The results of this testing show that the changes may introduce an inconsistency in the data produced for this question as observed from the years 2007 to 2008
Question/Concept History
Beginning in 2008, the layout of the sex question response categories was changed to a horizontal side-by-side layout from a vertically stacked layout on the mail paper ACS questionnaire.
Excerpt from: Social Explorer; U.S. Census Bureau; American Community Survey 2006-2008 Summary File: Technical Documentation.
 
Age
The data on age were derived from answers to Question 4. The age classification is based on the age of the person in complete years at the time of interview. Both age and date of birth are used in combination to calculate the most accurate age at the time of the interview. Inconsistently reported and missing values are assigned or imputed based on the values of other variables for that person, from other people in the household, or from people in other households ("hot deck" imputation). Data on age are used to determine the applicability of other questions for a particular individual and to classify other characteristics in tabulations. Age data are needed to interpret most social and economic characteristics used to plan and analyze programs and policies. Therefore, age data are tabulated by many different age groupings, such as 5-year age groups.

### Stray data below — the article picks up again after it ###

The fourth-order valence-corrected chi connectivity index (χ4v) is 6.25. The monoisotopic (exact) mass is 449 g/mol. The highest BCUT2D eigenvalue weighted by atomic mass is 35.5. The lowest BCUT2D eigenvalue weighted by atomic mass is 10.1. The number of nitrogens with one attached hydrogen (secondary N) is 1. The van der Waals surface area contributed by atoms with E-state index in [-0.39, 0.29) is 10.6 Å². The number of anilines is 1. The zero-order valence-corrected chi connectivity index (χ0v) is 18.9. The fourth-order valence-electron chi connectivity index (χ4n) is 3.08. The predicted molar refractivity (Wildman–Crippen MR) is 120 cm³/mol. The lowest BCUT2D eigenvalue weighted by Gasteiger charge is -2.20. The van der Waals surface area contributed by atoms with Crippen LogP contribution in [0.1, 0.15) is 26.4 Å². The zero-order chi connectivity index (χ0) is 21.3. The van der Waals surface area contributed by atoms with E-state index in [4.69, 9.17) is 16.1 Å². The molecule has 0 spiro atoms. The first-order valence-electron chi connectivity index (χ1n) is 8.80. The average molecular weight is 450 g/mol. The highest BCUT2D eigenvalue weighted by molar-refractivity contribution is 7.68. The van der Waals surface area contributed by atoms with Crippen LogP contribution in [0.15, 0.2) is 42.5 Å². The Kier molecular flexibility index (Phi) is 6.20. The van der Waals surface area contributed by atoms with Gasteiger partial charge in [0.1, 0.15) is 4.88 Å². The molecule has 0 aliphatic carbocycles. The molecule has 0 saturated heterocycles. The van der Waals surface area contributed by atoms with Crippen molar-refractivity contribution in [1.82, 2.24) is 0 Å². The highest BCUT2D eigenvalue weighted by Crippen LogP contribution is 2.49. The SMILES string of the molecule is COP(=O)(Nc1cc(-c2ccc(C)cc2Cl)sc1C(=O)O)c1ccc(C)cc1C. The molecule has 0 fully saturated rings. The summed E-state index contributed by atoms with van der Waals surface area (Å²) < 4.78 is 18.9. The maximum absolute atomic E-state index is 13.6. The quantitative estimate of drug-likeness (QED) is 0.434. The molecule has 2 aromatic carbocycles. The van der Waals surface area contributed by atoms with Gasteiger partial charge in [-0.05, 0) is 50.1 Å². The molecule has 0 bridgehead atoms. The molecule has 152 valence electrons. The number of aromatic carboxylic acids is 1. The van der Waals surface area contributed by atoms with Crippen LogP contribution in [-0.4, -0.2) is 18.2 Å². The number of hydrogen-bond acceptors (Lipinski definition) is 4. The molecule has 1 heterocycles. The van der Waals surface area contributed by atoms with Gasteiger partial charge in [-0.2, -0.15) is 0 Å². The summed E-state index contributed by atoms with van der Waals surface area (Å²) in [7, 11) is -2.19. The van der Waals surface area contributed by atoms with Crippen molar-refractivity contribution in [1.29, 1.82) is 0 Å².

Median Age
The median age is the age that divides the population into two equal-size groups. Half of the population is older than the median age and half is younger. Median age is based on a standard distribution of the population by single years of age and is shown to the nearest tenth of a year. (See the sections on "Standard Distributions" and "Medians" under "Derived Measures.")
Age Dependency Ratio
The age dependency ratio is derived by dividing the combined under-18 and 65-and-over populations by the 18-to-64 population and multiplying by 100.
Old-Age Dependency Ratio
The old-age dependency ratio is derived by dividing the population 65 years and over by the 18-to-64 population and multiplying by 100.
Child Dependency Ratio
The child dependency ratio is derived by dividing the population under 18 years by the 18-to-64 population, and multiplying by 100.